Jan 18, 2013
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Benetton commits to eco-responsibility with Greenpeace

Jan 18, 2013

The Italian clothing group Benetton is committed to eliminating hazardous chemicals from its own industries and products by 2020 and has now announced that it is joining Greenpeace’s two-year old Detox program. The brand “will help lead a global effort to eliminate the use of any hazardous chemicals across the textile industry globally by 2020,” said a company statement.

“The true colors of Benetton? Free of toxic substances,” announced Greenpeace on its Italian website.

The Venetian company’s social commitment applies to all the group’s brands: United Colors of Benetton, Undercolors of Benetton, Sisley and Playlife, sold in 120 countries through 6,500 stores.

The apparel company of Ponzano Veneto has thus reaffirmed “its commitment to the environment and consumer safety.” Benetton products have already met the most stringent international standards for safety for several years now, especially through the “eco safe” label on most of the group’s product lines. The “eco safe” label on children’s clothing signifies that they were manufactured in compliance with chemical and mechanical safety standards.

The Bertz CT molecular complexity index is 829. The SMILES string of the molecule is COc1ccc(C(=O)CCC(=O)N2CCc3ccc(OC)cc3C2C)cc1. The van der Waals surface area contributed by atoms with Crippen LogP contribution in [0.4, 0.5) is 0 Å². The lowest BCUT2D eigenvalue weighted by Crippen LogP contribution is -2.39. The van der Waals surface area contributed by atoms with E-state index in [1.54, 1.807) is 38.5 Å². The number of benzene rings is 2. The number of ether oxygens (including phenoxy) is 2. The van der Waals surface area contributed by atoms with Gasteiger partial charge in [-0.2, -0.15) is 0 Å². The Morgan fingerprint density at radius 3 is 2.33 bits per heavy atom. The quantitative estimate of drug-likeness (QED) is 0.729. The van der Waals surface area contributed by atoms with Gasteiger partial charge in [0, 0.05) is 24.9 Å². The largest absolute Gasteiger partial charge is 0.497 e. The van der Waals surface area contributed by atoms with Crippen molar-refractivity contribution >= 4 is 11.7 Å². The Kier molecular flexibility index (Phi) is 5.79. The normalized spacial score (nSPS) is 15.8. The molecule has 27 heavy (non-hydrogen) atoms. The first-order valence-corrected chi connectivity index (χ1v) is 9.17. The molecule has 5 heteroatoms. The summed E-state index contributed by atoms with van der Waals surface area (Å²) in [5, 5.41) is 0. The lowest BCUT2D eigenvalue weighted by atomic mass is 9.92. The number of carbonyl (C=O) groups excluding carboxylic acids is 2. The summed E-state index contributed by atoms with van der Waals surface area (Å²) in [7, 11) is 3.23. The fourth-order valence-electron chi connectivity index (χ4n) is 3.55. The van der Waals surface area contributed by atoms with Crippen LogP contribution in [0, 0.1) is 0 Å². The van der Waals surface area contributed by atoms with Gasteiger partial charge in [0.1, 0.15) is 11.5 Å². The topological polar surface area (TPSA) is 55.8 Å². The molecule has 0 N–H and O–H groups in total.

"We are one of the few companies in Italy to enforce much more restrictive standards regarding the use of toxic substances in production than those required by law. With the Detox program, we want to go further by completely eliminating the use of these substances,” said a company spokesperson.

By joining the Detox program, Benetton intends to apply control measures across its entire chain of suppliers. “This will allow for the implementation of even stricter standards and ensure that no hazardous chemicals are used by any suppliers, even if they are only potentially hazardous to the environment and people,” said the group.

“Now Benetton has become a global leader in the development of alternatives to the use of hazardous chemicals. This Italian victory comes hot on the heels of the recent commitment of brands such as Zara, Mango, Esprit and Levi's,” said a member of the environmental organization.

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